Indiana COVID Update: IN reports 867 new COVID-19 cases, 13 deaths

Indiana governor sues Legislature over emergency powers
INDIANAPOLIS -- Indiana public health officials announced 867 new COVID-19 cases and 13 additional deaths on Tuesday.

Overall, 12,883 Indiana residents have died from COVID-19 and 716,306 have contracted it since the start of the pandemic.

Health officials say the latest recorded seven-day positive COVID-19 test rate in the state is 4.6%. Health officials say there have been more than 9.6 million tests administered.

Indiana governor sues Legislature over emergency powers

Indiana's governor is asking a court to block a new law passed by state legislators giving themselves more authority to intervene when the state's chief executive declares an emergency.

Lawyers for Republican Gov. Eric Holcomb filed a lawsuit Tuesday challenging the law that the Republican-dominated Legislature enacted over his veto.

The lawsuit argues that the Legislature is "usurping a power given exclusively to the governor" under the Indiana Constitution to call lawmakers into a special session.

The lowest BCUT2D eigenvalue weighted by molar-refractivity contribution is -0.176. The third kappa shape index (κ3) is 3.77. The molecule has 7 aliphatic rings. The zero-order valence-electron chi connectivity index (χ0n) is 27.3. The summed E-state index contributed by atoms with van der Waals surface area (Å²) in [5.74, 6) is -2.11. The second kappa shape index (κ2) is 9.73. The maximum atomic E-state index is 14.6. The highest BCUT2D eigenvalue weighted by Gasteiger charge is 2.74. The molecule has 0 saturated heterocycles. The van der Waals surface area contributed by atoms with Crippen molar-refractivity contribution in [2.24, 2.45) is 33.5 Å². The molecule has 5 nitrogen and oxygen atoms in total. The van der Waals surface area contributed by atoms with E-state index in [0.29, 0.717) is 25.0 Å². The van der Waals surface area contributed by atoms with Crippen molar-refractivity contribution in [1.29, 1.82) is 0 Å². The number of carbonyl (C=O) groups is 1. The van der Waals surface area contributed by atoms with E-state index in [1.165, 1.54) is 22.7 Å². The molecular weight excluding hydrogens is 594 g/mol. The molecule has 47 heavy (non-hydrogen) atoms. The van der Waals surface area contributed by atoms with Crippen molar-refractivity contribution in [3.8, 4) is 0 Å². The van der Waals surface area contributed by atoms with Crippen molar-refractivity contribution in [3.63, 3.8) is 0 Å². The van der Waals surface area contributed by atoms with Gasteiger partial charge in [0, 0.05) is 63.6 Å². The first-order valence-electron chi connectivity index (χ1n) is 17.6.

Republican legislators pushed the bill after months of criticism from some conservatives over COVID-19 restrictions that Holcomb imposed by executive order.

Indiana resumes Johnson and Johnson vaccinations



One of the sites giving the J and J vaccine is the mass vaccination clinic at the Indianapolis Motor Speedway.

It will run daily through next Friday, April 30.

The Indiana State Department of Health is urging vaccination sites to start allowing some walk-in appointments in the coming days.

Indiana bill approved to ban government vaccine passports



State or local governments in Indiana will be prohibited from issuing or requiring COVID-19 vaccine passports under a bill approved by state lawmakers.

The Republican-dominated House and Senate voted Thursday by wide margins to approve a wide-ranging bill that included the ban.

Vaccine passports in use or development in other countries are typically a cellphone app with a code that verifies whether someone has been vaccinated for COVID-19.

The bill doesn't place any limits on private businesses. It allows government agencies to continue keeping immunization records for public health administration.

The bill now goes to Gov. Eric Holcomb for consideration.

WLS-TV contributed to this report.
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